Clint Frazier got his first-ever postseason start on Monday against Tampa Bay left-hander Blake Snell.
His play in the ALDS Game 1 victory — which included a long homer to left — helped get him back in the lineup for Game 2, this time with Rays’ right-hander Tyler Glasnow on the mound, when Aaron Boone could have gone with lefty-swinging Brett Gardner.
“It’s something I slept on,’’ Boone said of the left-field decision prior to Tuesday’s Game 2 at Petco Park in San Diego. “It’s been that way each time [we’ve played].”
Boone pointed to the fact Glasnow has worse numbers against right-handed hitters than lefties, but just as important was the way Frazier swung the bat through much of the season — including on Monday, when he took Snell deep to open the third inning.
With Tampa Bay’s starters often looking to expand the zone, Boone has liked how both Frazier and Gardner have been able to swing at pitches in the zone — noting Frazier has “a chance to get on one,’’ as he did against Snell.
For all the success Frazier had at the plate when given the opportunity thanks to injuries to Aaron Judge and Giancarlo Stanton, along with the regression of Mike Tauchman, Frazier finished the regular season poorly.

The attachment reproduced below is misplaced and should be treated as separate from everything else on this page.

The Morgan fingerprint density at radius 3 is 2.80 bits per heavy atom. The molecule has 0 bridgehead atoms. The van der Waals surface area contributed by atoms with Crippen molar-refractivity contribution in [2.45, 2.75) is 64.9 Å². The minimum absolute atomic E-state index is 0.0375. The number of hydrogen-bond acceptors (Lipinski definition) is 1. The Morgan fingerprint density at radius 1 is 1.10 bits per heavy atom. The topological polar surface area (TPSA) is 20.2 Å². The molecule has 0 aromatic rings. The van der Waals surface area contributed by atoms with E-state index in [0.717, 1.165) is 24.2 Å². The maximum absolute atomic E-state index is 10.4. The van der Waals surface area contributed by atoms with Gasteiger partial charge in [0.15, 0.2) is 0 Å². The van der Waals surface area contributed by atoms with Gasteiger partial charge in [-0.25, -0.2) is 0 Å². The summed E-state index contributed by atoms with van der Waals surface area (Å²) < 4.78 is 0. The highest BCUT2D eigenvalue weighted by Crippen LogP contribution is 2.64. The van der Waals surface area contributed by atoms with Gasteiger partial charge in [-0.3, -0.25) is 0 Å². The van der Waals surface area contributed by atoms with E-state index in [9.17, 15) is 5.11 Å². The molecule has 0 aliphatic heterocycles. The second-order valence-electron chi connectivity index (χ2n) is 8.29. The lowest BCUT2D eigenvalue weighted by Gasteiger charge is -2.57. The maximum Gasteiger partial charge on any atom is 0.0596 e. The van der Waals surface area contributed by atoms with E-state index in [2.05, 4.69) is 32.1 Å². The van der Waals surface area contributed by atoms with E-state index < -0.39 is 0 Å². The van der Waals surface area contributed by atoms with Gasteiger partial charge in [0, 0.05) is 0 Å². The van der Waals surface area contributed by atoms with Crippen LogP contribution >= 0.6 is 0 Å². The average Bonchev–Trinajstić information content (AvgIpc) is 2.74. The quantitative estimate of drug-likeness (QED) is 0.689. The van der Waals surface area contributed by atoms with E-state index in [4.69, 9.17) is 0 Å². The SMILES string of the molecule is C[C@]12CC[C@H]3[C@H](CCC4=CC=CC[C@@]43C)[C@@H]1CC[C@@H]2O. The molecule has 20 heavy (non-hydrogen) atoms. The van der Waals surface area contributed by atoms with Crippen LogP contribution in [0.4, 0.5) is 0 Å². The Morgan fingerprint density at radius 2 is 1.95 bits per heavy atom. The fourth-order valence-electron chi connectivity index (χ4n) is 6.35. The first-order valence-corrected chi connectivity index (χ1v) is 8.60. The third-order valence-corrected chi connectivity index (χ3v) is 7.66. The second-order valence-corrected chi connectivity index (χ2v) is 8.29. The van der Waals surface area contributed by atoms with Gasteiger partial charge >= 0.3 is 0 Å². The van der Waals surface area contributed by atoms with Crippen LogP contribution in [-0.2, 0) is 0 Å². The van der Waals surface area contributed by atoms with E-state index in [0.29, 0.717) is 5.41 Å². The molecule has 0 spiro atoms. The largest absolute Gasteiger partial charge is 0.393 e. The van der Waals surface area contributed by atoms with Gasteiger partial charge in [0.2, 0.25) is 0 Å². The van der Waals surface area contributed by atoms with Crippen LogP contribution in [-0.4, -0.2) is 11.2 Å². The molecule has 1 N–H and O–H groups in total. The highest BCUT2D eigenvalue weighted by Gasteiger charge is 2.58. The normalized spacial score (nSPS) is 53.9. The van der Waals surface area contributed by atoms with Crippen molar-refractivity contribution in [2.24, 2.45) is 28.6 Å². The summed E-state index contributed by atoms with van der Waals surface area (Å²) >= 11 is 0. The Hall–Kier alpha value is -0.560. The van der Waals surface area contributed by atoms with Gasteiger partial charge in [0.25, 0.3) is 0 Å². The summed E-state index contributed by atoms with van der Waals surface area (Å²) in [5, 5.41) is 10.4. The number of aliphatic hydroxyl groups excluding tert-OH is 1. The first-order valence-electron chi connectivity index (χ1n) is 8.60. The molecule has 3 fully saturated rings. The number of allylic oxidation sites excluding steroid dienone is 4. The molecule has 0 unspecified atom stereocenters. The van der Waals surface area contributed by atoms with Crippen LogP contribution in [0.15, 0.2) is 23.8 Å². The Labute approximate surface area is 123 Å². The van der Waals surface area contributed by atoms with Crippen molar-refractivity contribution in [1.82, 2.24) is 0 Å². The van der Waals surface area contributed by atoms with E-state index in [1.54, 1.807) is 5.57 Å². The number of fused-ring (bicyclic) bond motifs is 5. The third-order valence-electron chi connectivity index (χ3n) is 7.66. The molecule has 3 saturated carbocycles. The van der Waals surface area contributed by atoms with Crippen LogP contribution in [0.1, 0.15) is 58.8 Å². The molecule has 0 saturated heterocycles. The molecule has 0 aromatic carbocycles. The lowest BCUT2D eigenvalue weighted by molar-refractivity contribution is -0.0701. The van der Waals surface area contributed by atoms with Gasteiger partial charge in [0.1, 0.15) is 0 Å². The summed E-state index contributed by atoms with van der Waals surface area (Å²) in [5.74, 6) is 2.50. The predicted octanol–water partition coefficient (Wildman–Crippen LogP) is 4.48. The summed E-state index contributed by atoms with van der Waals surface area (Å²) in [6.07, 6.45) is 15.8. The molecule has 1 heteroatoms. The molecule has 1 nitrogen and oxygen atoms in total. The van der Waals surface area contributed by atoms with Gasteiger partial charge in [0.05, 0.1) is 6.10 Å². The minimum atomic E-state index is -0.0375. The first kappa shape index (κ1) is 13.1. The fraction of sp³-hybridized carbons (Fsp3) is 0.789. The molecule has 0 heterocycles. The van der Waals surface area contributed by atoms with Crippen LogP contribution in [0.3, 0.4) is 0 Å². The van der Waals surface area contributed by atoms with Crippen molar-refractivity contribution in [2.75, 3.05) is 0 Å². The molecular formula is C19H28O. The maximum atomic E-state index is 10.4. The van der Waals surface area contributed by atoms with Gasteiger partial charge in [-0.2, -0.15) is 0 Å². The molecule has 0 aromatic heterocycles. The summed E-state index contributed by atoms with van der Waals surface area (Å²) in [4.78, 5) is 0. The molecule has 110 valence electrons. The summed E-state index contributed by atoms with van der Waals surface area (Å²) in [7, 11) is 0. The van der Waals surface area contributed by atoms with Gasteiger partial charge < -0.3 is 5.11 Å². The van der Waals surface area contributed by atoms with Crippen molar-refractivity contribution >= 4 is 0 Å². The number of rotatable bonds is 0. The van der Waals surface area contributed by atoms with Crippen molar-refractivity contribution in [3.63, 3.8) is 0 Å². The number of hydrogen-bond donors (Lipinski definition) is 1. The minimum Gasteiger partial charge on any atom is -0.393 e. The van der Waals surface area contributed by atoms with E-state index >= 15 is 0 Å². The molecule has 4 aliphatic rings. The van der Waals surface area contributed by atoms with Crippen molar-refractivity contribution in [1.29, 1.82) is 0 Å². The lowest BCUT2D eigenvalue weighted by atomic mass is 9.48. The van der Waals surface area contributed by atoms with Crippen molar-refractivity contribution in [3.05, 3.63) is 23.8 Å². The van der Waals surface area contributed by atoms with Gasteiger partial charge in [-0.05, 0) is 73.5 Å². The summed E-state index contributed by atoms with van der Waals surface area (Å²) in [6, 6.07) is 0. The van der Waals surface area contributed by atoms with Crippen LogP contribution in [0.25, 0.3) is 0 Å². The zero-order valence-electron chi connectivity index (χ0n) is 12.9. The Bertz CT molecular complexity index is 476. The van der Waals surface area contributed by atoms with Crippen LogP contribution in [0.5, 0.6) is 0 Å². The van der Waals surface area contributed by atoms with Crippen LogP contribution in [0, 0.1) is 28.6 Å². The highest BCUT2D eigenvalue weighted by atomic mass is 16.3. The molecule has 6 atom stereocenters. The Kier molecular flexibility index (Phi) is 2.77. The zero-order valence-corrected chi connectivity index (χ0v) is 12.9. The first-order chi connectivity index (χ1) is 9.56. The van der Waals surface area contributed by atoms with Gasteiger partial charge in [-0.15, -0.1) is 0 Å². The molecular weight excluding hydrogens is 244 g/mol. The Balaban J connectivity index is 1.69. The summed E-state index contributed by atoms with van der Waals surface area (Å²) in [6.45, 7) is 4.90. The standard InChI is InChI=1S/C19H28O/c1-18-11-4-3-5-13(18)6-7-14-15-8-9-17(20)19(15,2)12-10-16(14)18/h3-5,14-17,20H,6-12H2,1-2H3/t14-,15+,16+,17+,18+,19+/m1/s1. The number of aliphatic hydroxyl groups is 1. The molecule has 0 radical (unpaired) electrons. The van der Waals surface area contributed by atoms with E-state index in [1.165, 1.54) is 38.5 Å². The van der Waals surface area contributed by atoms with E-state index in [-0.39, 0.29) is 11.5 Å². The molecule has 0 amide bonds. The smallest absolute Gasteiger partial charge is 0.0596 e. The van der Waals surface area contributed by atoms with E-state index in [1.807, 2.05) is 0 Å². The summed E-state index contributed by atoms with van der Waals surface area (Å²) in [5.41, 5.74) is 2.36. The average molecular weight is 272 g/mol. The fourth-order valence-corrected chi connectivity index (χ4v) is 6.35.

He went 1-for-20 with 11 strikeouts in his last six games and had just one plate appearance in the wild-card series against the Indians, when he whiffed on three pitches.
But he shook that off in Monday’s win, hitting eighth, when he smacked the first of four Yankees home runs on the night before he was replaced by pinch-hitter Gardner with two outs in the top of the sixth against right-handed sidewinder Ryan Thompson.
“I definitely think it’s a good thing when you’ve had recent success to build on, especially when you’re a young player and hopefully it’s something he can ride and continue to build confidence from,’’ Boone said. “But I’m more banking on the fact he’s a really good player hitting down in the order who kind of epitomizes the good things about our team: He can control the zone and really hit.’’
Frazier has also hit right-handers well. And he’s shown that when he’s on, Frazier can be very dangerous.
He had stretches when he first got called up from the alternate site in August when he had seven hits in three games and also went 7-for-13 with four extra-base hits in a four-game stretch last month.
More than anything, Boone said, Frazier had “earned” the opportunity to start, in part to how he handled not seeing much action in the two-game sweep of the Indians.
“No doubt, as much as he’s meant to the team and the success he had for us and then not to play much those first two games and then go out and have immediate success, is definitely a confidence boost for a younger player,” Boone said.